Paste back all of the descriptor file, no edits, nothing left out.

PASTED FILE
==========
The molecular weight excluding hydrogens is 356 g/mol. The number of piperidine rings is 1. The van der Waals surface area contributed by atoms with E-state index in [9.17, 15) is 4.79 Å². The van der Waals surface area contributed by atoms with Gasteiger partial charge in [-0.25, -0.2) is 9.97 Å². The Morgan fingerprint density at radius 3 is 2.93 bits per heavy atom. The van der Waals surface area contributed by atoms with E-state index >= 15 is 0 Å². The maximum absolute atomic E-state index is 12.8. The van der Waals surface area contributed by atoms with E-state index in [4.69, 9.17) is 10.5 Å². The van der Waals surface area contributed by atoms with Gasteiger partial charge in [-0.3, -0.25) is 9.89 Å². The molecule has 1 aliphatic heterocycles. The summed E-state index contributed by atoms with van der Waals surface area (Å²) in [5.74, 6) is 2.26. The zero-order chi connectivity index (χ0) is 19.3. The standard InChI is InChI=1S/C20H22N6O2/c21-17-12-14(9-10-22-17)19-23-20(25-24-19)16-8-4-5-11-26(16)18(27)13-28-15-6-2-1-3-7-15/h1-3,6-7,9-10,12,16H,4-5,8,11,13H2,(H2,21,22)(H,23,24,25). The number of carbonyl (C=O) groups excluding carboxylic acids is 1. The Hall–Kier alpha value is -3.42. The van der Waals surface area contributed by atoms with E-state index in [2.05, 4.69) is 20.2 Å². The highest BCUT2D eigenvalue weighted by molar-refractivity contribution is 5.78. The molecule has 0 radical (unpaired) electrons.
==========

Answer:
The molecular weight excluding hydrogens is 356 g/mol. The number of piperidine rings is 1. The van der Waals surface area contributed by atoms with E-state index in [9.17, 15) is 4.79 Å². The van der Waals surface area contributed by atoms with Gasteiger partial charge in [-0.25, -0.2) is 9.97 Å². The Morgan fingerprint density at radius 3 is 2.93 bits per heavy atom. The van der Waals surface area contributed by atoms with E-state index >= 15 is 0 Å². The maximum absolute atomic E-state index is 12.8. The van der Waals surface area contributed by atoms with E-state index in [4.69, 9.17) is 10.5 Å². The van der Waals surface area contributed by atoms with Gasteiger partial charge in [-0.3, -0.25) is 9.89 Å². The molecule has 1 aliphatic heterocycles. The summed E-state index contributed by atoms with van der Waals surface area (Å²) in [5.74, 6) is 2.26. The zero-order chi connectivity index (χ0) is 19.3. The standard InChI is InChI=1S/C20H22N6O2/c21-17-12-14(9-10-22-17)19-23-20(25-24-19)16-8-4-5-11-26(16)18(27)13-28-15-6-2-1-3-7-15/h1-3,6-7,9-10,12,16H,4-5,8,11,13H2,(H2,21,22)(H,23,24,25). The number of carbonyl (C=O) groups excluding carboxylic acids is 1. The Hall–Kier alpha value is -3.42. The van der Waals surface area contributed by atoms with E-state index in [2.05, 4.69) is 20.2 Å². The highest BCUT2D eigenvalue weighted by molar-refractivity contribution is 5.78. The molecule has 0 radical (unpaired) electrons.